This time, the signs are that they are going into the new season with a sizeable advantage. Their biggest rivals last year, Mclaren, must surely have been destabilised by the $100m fine handed out to them in the wake of Spygate, and the likes of Renault, Williams and BMW look unlikely to make the quantum leap required to challenge for outright victories. On top of that, their pace in testing, especially at Bahrain, has been ominously fast. About the only chink of light for those who don't particularly want to watch a season-long redwash has been that they seem to lack the single-lap pace of the Mclarens.

Last year, to the surprise of many, Felipe Massa was able to keep Kimi Raikkonen very honest, and for much of the first half of the season actually appeared the quicker of the two. However, there has been little indication from winter testing that Massa will prove capable of repeating the feat now that Raikkonen is fully ensconced within the team. Mark Hughes, of Autosport, observed that Massa seemed harder hit than most by the banning of traction control, and as such, may prove the first casualty of the end of driver aids.

Mclaren on the back foot?

A $100m fine. An operating loss for the first time in years. Talk that the new factory may be bright and shiny but is hardly conducive to building racing cars. An acrimonious split with their double world champion driver after just a single season. Are Mclaren in trouble?

It's true that their testing pace has not quite been the equal of that of Ferrari. Certainly it is possible that with two talented but inexperienced drivers in Lewis Hamilton and Heikki Kovalainen, they may want for the kind of technical feedback which Fernando Alonso was able to provide. On the other hand, there are reasons to hope that the Woking team may be able to put up a fight against the Ferraris. For one thing, Lewis Hamilton seems quietly confident that, despite Ferrari's superior winter testing pace, he still has a package which will enable him to challenge for the title. As a team, they are much more likely to be pulling in the same direction, now that Alonso has left for Renault and that should at least bring a measure of calm following last year.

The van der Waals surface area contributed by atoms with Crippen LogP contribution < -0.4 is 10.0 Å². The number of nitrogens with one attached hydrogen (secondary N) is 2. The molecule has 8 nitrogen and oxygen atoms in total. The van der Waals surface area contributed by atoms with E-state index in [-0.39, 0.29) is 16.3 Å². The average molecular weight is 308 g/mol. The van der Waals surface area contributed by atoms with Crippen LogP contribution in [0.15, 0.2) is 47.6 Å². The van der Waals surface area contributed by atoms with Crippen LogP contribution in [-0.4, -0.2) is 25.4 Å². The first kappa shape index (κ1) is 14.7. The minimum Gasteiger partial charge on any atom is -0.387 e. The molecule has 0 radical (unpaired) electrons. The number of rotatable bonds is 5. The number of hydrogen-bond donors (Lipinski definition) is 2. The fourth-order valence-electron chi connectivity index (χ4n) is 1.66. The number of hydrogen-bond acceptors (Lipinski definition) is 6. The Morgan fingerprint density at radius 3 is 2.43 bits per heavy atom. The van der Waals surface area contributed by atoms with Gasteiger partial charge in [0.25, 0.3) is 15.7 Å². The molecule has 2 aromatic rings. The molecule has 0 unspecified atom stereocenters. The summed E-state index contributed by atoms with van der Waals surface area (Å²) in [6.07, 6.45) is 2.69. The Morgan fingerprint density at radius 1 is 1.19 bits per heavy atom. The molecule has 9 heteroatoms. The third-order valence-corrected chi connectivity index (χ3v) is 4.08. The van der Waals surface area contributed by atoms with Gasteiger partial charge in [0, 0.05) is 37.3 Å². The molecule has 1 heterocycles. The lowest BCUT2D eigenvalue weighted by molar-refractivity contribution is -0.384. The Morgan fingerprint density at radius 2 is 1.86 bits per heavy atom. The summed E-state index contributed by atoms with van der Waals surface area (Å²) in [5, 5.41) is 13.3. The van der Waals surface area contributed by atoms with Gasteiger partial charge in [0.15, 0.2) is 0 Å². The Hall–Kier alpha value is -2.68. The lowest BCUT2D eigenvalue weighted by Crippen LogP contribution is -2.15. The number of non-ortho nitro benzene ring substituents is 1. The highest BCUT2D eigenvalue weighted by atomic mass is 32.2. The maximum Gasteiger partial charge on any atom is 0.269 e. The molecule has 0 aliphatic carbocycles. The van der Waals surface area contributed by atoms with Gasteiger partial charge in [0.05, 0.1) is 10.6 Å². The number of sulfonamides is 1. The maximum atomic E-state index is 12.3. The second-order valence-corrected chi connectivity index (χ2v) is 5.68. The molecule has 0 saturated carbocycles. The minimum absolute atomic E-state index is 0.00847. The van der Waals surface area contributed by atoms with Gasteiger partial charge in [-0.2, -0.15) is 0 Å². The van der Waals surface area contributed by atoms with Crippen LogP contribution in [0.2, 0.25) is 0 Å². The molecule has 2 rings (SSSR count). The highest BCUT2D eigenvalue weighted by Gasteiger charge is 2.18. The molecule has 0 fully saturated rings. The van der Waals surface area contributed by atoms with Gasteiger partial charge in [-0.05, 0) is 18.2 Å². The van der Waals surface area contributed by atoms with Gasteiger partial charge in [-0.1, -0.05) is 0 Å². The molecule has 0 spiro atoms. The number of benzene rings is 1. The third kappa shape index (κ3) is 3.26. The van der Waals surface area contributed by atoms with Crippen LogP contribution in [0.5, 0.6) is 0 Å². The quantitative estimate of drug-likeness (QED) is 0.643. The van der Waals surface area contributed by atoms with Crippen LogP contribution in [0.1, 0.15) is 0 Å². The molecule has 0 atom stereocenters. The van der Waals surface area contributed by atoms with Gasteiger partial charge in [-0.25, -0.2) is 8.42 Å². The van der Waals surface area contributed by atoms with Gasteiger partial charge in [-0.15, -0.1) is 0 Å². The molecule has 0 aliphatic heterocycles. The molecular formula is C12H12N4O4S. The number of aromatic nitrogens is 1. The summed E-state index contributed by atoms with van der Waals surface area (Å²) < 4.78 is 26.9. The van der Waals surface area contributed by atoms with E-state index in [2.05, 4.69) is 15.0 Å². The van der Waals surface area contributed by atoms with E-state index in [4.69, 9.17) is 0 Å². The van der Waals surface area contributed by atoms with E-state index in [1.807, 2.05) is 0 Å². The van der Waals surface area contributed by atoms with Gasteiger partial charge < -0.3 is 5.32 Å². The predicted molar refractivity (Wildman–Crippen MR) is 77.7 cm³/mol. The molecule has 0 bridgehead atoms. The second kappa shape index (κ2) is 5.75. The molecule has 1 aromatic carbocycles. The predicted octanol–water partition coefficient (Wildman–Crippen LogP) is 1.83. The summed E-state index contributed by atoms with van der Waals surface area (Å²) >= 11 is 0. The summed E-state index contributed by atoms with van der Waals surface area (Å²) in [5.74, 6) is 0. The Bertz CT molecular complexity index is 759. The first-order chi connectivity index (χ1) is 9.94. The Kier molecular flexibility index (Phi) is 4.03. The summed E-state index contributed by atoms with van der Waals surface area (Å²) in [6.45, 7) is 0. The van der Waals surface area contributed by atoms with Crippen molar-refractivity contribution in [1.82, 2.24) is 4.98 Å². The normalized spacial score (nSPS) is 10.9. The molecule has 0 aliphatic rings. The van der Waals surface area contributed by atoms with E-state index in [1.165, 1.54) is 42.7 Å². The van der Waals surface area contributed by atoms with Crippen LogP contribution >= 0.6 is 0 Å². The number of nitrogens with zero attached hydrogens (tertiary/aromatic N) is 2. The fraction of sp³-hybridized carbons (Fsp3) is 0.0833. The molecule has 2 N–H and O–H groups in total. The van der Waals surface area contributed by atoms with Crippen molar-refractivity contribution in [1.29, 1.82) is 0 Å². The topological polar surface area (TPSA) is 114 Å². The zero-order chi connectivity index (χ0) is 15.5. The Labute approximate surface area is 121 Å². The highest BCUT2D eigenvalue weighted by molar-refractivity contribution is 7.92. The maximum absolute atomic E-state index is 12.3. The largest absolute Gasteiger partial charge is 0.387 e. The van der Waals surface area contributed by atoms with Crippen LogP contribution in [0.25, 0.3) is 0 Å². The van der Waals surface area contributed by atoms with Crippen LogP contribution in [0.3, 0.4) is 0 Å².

Perhaps most importantly, though, observers of winter testing reckon that, over a single lap, Mclaren might have the fastest car of all. Combine that with the pace of a Lewis Hamilton, and that provides the team with a formidable starting advantage. The car may be harder on its tyres than the Ferrari, but if Mclaren can start enough races from the front, given how hard it is to overtake in Formula 1 these days, they might still be in with a shout.

Last year I rubbished the suggestion that Hamilton would offer any threat to Fernando Alonso. It would be tempting to say the same to this year to those who think that Heikki Kovalainen, whose debut year at Renault was hardly stellar, will seriously challenge the Englishman. I'm not so sure. It's a lot easier for a novice to shine in a fundamentally good car than in a problem-child car like last year's Renault. See, for example, Jenson Button's impressive 2000 showing at Williams in comparison with his disastrous second year with the awful 2001 Benetton. Let's not forget that Kovalainen came into F1 with a very strong junior record, and lets not forget either that in the second half of 2007, once Renault had sorted out some of the worst of the car's problems, Kovalainen actually went very well indeed. In the wet at Fuji, he was, along with Hamilton, one of the star performers. The battle between the two sophomore drivers could be closer than you think.

The prodigal son returns